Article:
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The professionals at Advanced Underwriting Consultants (AUC) answer the tax and technical questions posed by producers. Here’s the question of the day.
Question: Are there ways to minimize income taxes on Social Security retirement benefits?
Answer: Taxpayers often try to minimize the amount of their Social Security retirement benefits subject to taxation with a number of strategies. Particularly, taxpayers can delay filing for Social Security and use their available retirement accounts or assets in the meantime.
For example, let’s say Maude plans to retire at age 62 and needs $40,000 per year on which to live. Also assume that Maude’s PIA is $2,000 per month, or $24,000 per year.
If Maude files at age 62, she will receive $18,000 per year from Social Security ($24,000 reduced by 25%), and presumably make up the extra $22,000 per year from her tax-deferred retirement accounts. Therefore, the $22,000 is added to her adjusted gross income, and her provisional income is $31,000 ($22,000 AGI + ½ of $18,000 Social Security benefits). Since Maude’s provisional income exceeds $25,000, she includes $3,000 of her Social Security benefits in her gross income (i.e. half of the excess of $31,000 provisional income over $25,000 base amount).
Let’s say Maude files at age 70 instead, where she would earn delayed retirement credits at 8% of her PIA per year. In this case, her benefit would be $31,680 per year, requiring her to take out only $8,320 per year from her personal retirement accounts. Her provisional income in this situation is $24,160 ($8,320 AGI + ½ of $31,680 Social Security benefits); therefore, no portion of her Social Security retirement benefits would be taxable.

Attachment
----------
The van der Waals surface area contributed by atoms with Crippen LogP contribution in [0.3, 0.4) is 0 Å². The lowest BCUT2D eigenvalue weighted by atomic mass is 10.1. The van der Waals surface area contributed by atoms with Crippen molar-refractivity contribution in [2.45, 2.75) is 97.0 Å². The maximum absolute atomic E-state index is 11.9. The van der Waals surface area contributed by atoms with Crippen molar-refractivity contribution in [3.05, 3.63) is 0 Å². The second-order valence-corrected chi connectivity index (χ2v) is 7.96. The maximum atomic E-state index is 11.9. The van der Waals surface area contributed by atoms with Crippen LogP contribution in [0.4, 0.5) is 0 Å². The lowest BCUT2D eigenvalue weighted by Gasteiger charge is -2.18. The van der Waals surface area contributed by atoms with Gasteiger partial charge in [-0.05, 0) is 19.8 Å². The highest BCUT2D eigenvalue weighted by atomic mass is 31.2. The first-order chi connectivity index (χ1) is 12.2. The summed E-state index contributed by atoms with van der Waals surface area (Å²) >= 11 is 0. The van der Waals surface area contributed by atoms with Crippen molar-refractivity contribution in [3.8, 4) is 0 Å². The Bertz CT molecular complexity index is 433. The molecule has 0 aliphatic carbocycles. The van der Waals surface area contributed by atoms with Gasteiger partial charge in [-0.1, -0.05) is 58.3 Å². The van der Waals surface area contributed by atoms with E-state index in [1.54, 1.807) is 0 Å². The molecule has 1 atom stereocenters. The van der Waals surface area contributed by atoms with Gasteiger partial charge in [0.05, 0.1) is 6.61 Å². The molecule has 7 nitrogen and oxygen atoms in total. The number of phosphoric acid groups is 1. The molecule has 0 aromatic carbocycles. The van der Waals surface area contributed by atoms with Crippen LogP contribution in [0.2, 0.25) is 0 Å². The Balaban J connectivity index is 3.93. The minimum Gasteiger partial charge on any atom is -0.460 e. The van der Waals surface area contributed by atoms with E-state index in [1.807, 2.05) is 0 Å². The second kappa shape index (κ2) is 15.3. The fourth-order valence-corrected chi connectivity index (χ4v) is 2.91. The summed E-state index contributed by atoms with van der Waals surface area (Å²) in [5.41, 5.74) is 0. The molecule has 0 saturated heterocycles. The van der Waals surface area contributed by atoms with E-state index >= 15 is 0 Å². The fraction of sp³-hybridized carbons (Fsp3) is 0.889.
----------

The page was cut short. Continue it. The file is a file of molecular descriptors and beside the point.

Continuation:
We’ve purposefully used elementary examples to show how delaying Social Security while using other means until filing for benefits can help avoid taxes on one’s Social Security benefits. We did not take into account the myriad variables that should be taken into account when deciding whether to file for benefits early or later.
Additionally, there are other ways to reduce provisional income. For example,
- Keep assets inside qualified retirement plans, since distributions from tax-qualified plans are generally added to AGI.
- Liquidate tax-qualified retirement plans before filing for Social Security benefits.
- Invest in after-tax retirement plans, such as Roth IRAs or designated Roth qualified accounts.
As usual, the benefits of reducing the amount of Social Security benefits should be weighed against the costs of each of these strategies.
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